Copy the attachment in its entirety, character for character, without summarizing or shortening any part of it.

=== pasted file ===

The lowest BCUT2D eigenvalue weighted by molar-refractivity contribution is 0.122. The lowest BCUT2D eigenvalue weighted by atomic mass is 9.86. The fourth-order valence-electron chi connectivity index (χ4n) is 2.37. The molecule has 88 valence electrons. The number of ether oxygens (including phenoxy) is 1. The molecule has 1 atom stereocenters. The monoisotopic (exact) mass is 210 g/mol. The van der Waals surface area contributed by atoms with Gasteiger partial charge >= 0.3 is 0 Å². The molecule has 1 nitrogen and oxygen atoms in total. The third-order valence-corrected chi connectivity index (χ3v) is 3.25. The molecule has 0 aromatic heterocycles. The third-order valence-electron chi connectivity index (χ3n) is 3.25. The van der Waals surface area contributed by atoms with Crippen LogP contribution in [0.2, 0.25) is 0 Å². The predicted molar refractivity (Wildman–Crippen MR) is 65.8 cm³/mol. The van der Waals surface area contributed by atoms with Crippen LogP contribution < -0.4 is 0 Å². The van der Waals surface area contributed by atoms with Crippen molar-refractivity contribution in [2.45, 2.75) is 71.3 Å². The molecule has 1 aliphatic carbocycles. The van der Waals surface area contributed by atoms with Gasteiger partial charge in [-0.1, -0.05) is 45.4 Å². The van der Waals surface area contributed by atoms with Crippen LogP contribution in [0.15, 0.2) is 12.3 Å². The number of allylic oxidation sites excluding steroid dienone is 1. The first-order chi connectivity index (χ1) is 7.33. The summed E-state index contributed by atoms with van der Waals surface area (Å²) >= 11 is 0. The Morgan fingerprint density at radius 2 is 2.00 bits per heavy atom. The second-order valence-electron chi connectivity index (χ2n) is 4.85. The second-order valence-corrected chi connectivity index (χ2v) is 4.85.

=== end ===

The lowest BCUT2D eigenvalue weighted by molar-refractivity contribution is 0.122. The lowest BCUT2D eigenvalue weighted by atomic mass is 9.86. The fourth-order valence-electron chi connectivity index (χ4n) is 2.37. The molecule has 88 valence electrons. The number of ether oxygens (including phenoxy) is 1. The molecule has 1 atom stereocenters. The monoisotopic (exact) mass is 210 g/mol. The van der Waals surface area contributed by atoms with Gasteiger partial charge >= 0.3 is 0 Å². The molecule has 1 nitrogen and oxygen atoms in total. The third-order valence-corrected chi connectivity index (χ3v) is 3.25. The molecule has 0 aromatic heterocycles. The third-order valence-electron chi connectivity index (χ3n) is 3.25. The van der Waals surface area contributed by atoms with Crippen LogP contribution in [0.2, 0.25) is 0 Å². The predicted molar refractivity (Wildman–Crippen MR) is 65.8 cm³/mol. The van der Waals surface area contributed by atoms with Crippen LogP contribution < -0.4 is 0 Å². The van der Waals surface area contributed by atoms with Crippen molar-refractivity contribution in [2.45, 2.75) is 71.3 Å². The molecule has 1 aliphatic carbocycles. The van der Waals surface area contributed by atoms with Gasteiger partial charge in [-0.1, -0.05) is 45.4 Å². The van der Waals surface area contributed by atoms with Crippen LogP contribution in [0.15, 0.2) is 12.3 Å². The number of allylic oxidation sites excluding steroid dienone is 1. The first-order chi connectivity index (χ1) is 7.33. The summed E-state index contributed by atoms with van der Waals surface area (Å²) >= 11 is 0. The Morgan fingerprint density at radius 2 is 2.00 bits per heavy atom. The second-order valence-electron chi connectivity index (χ2n) is 4.85. The second-order valence-corrected chi connectivity index (χ2v) is 4.85.